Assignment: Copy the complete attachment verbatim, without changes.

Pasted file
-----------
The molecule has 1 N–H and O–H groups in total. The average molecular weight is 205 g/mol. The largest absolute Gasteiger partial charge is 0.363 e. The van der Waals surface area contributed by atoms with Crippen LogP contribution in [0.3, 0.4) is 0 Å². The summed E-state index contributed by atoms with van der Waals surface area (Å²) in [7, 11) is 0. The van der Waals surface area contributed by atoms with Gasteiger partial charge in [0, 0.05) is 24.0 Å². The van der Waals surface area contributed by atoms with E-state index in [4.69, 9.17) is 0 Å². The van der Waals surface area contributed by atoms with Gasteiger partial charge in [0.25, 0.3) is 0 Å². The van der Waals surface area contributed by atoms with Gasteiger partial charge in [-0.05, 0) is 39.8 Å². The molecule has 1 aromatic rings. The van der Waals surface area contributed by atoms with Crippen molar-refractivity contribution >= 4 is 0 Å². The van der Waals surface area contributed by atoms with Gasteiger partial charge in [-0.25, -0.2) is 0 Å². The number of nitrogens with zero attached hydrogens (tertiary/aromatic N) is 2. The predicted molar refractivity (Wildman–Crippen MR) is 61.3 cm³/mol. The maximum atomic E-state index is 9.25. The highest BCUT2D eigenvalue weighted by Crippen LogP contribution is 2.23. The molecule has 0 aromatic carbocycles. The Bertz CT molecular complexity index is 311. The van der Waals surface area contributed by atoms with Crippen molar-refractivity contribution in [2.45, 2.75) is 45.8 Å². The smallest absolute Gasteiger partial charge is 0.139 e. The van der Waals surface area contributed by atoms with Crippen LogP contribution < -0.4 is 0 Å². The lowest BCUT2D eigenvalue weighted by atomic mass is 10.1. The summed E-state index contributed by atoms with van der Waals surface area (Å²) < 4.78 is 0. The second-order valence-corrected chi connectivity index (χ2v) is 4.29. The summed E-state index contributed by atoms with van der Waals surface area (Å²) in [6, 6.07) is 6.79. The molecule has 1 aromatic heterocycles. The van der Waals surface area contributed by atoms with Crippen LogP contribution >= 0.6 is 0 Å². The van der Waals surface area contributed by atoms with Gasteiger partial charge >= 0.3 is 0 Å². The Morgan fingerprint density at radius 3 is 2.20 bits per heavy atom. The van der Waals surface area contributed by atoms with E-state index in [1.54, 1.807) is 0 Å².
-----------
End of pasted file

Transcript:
The molecule has 1 N–H and O–H groups in total. The average molecular weight is 205 g/mol. The largest absolute Gasteiger partial charge is 0.363 e. The van der Waals surface area contributed by atoms with Crippen LogP contribution in [0.3, 0.4) is 0 Å². The summed E-state index contributed by atoms with van der Waals surface area (Å²) in [7, 11) is 0. The van der Waals surface area contributed by atoms with Gasteiger partial charge in [0, 0.05) is 24.0 Å². The van der Waals surface area contributed by atoms with E-state index in [4.69, 9.17) is 0 Å². The van der Waals surface area contributed by atoms with Gasteiger partial charge in [0.25, 0.3) is 0 Å². The van der Waals surface area contributed by atoms with Gasteiger partial charge in [-0.05, 0) is 39.8 Å². The molecule has 1 aromatic rings. The van der Waals surface area contributed by atoms with Crippen molar-refractivity contribution >= 4 is 0 Å². The van der Waals surface area contributed by atoms with Gasteiger partial charge in [-0.25, -0.2) is 0 Å². The number of nitrogens with zero attached hydrogens (tertiary/aromatic N) is 2. The predicted molar refractivity (Wildman–Crippen MR) is 61.3 cm³/mol. The maximum atomic E-state index is 9.25. The highest BCUT2D eigenvalue weighted by Crippen LogP contribution is 2.23. The molecule has 0 aromatic carbocycles. The Bertz CT molecular complexity index is 311. The van der Waals surface area contributed by atoms with Crippen molar-refractivity contribution in [2.45, 2.75) is 45.8 Å². The smallest absolute Gasteiger partial charge is 0.139 e. The van der Waals surface area contributed by atoms with Crippen LogP contribution < -0.4 is 0 Å². The lowest BCUT2D eigenvalue weighted by atomic mass is 10.1. The summed E-state index contributed by atoms with van der Waals surface area (Å²) < 4.78 is 0. The second-order valence-corrected chi connectivity index (χ2v) is 4.29. The summed E-state index contributed by atoms with van der Waals surface area (Å²) in [6, 6.07) is 6.79. The molecule has 1 aromatic heterocycles. The van der Waals surface area contributed by atoms with Crippen LogP contribution >= 0.6 is 0 Å². The van der Waals surface area contributed by atoms with Gasteiger partial charge >= 0.3 is 0 Å². The Morgan fingerprint density at radius 3 is 2.20 bits per heavy atom. The van der Waals surface area contributed by atoms with E-state index in [1.54, 1.807) is 0 Å².